Posted on June 29, 2015
Since 2006, the Faculty of Medicine‘s Department of Laboratory Medicine and Pathobiology has trained a total of eleven forensic pathology residents from regions around the world where there is need for increased capacity in forensic medicine. With the Foundation’s generous investment, the Department will now be able train up to two international fellows from low-and-middle income countries per academic year, ensuring the sustainability of this important initiative.
“As part of a major international university, the Department of Laboratory Medicine and Pathobiology in the Faculty of Medicine is committed to increasing the impact of our academic activities worldwide,” says Dr. Richard Hegele, Chair of the Department of Laboratory Medicine and Pathobiology. “This unprecedented gift provides a tremendous opportunity to advance our departmental aspirations of investigating disease to impact health.”
“This fellowship is a first for any university anywhere,” adds Professor Michael Pollanen, Ontario’s Chief Forensic Pathologist and U of T’s forensic pathology educational program lead. “It will enable young physicians from the developing world to strengthen forensic capacity in their own countries. The program will support unbiased investigation about violent deaths and injuries that occur in society. The truth that emerges for families, communities and legal authorities will help protect human rights, gender equality and support the rule of law.”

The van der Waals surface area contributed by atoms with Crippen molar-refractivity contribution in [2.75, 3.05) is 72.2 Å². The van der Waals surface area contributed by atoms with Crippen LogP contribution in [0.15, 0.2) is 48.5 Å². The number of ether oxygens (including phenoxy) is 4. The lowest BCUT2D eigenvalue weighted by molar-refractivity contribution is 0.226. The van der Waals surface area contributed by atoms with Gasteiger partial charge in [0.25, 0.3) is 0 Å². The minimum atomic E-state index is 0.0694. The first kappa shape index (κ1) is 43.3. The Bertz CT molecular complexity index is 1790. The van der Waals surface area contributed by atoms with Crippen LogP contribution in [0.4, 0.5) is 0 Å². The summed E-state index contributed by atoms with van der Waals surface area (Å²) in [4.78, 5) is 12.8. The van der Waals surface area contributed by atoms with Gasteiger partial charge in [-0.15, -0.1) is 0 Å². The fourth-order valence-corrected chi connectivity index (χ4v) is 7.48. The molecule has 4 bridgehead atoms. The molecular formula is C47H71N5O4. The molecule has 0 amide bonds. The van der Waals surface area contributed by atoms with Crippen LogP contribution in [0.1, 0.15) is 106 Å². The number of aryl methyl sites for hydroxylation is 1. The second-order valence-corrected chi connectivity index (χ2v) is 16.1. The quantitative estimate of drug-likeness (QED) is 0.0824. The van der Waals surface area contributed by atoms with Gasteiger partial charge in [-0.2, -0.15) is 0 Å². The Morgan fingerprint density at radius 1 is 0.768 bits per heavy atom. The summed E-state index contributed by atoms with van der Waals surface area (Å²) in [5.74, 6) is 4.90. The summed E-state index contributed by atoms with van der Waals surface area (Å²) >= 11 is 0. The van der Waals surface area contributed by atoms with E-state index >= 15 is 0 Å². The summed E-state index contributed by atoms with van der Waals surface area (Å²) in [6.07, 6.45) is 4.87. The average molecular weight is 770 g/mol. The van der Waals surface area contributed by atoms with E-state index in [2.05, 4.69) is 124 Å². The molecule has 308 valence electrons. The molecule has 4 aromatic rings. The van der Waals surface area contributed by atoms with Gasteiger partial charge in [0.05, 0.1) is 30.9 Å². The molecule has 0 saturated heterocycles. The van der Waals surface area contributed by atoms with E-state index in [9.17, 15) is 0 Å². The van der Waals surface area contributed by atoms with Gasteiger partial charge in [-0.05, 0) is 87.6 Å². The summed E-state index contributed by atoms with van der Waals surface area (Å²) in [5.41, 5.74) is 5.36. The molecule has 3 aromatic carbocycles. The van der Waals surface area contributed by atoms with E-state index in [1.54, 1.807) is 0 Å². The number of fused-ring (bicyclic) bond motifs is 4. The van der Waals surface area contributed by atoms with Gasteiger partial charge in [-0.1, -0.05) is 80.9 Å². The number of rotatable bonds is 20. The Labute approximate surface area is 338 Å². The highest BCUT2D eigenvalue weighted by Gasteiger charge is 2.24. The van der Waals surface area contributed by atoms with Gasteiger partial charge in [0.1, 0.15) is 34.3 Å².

The Raymond Chang Foundation is named after the late Toronto-based businessman and philanthropist who had a passion for adult education and was dedicated to improving opportunities where most needed. Born in Jamaica, Chang was a proud and active member of the Caribbean-Canadian community. Among his many accolades, he was appointed to the Order of Jamaica in 2011 and as an officer of the Order of Canada in 2014.
“A lot of people strive to be rich and famous,” says Bill Holland, Chairman of CI Financial Corp and former Chang business partner. “His (Ray’s) objective was to be generous and anonymous.”